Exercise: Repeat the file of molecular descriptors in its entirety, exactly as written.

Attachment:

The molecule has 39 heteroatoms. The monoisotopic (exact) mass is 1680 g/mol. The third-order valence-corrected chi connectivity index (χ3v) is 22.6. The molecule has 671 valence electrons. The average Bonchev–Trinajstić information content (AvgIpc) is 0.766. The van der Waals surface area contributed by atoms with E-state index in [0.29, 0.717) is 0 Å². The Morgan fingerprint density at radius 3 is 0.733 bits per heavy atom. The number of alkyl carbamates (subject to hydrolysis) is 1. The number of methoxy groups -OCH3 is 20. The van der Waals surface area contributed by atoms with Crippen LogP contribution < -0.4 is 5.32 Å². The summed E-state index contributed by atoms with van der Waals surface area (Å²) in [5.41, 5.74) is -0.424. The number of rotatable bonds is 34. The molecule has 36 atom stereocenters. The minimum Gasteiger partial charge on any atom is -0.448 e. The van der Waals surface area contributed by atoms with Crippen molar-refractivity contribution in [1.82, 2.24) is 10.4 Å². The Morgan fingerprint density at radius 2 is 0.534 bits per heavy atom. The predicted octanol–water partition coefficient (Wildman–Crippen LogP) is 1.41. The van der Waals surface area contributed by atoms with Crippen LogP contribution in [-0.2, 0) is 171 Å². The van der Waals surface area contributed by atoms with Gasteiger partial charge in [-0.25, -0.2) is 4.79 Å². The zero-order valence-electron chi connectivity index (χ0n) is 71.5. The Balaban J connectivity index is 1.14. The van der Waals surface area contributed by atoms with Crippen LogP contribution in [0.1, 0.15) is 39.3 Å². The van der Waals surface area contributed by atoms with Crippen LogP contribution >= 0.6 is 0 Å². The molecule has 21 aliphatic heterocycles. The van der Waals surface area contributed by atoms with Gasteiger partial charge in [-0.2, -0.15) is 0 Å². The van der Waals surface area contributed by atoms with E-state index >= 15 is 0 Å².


The molecule has 39 heteroatoms. The monoisotopic (exact) mass is 1680 g/mol. The third-order valence-corrected chi connectivity index (χ3v) is 22.6. The molecule has 671 valence electrons. The average Bonchev–Trinajstić information content (AvgIpc) is 0.766. The van der Waals surface area contributed by atoms with E-state index in [0.29, 0.717) is 0 Å². The Morgan fingerprint density at radius 3 is 0.733 bits per heavy atom. The number of alkyl carbamates (subject to hydrolysis) is 1. The number of methoxy groups -OCH3 is 20. The van der Waals surface area contributed by atoms with Crippen LogP contribution < -0.4 is 5.32 Å². The summed E-state index contributed by atoms with van der Waals surface area (Å²) in [5.41, 5.74) is -0.424. The number of rotatable bonds is 34. The molecule has 36 atom stereocenters. The minimum Gasteiger partial charge on any atom is -0.448 e. The van der Waals surface area contributed by atoms with Crippen molar-refractivity contribution in [1.82, 2.24) is 10.4 Å². The Morgan fingerprint density at radius 2 is 0.534 bits per heavy atom. The predicted octanol–water partition coefficient (Wildman–Crippen LogP) is 1.41. The van der Waals surface area contributed by atoms with Crippen LogP contribution in [-0.2, 0) is 171 Å². The van der Waals surface area contributed by atoms with Gasteiger partial charge in [-0.25, -0.2) is 4.79 Å². The zero-order valence-electron chi connectivity index (χ0n) is 71.5. The Balaban J connectivity index is 1.14. The van der Waals surface area contributed by atoms with Crippen LogP contribution in [0.1, 0.15) is 39.3 Å². The van der Waals surface area contributed by atoms with Crippen LogP contribution >= 0.6 is 0 Å². The molecule has 21 aliphatic heterocycles. The van der Waals surface area contributed by atoms with Gasteiger partial charge in [-0.2, -0.15) is 0 Å². The van der Waals surface area contributed by atoms with E-state index >= 15 is 0 Å².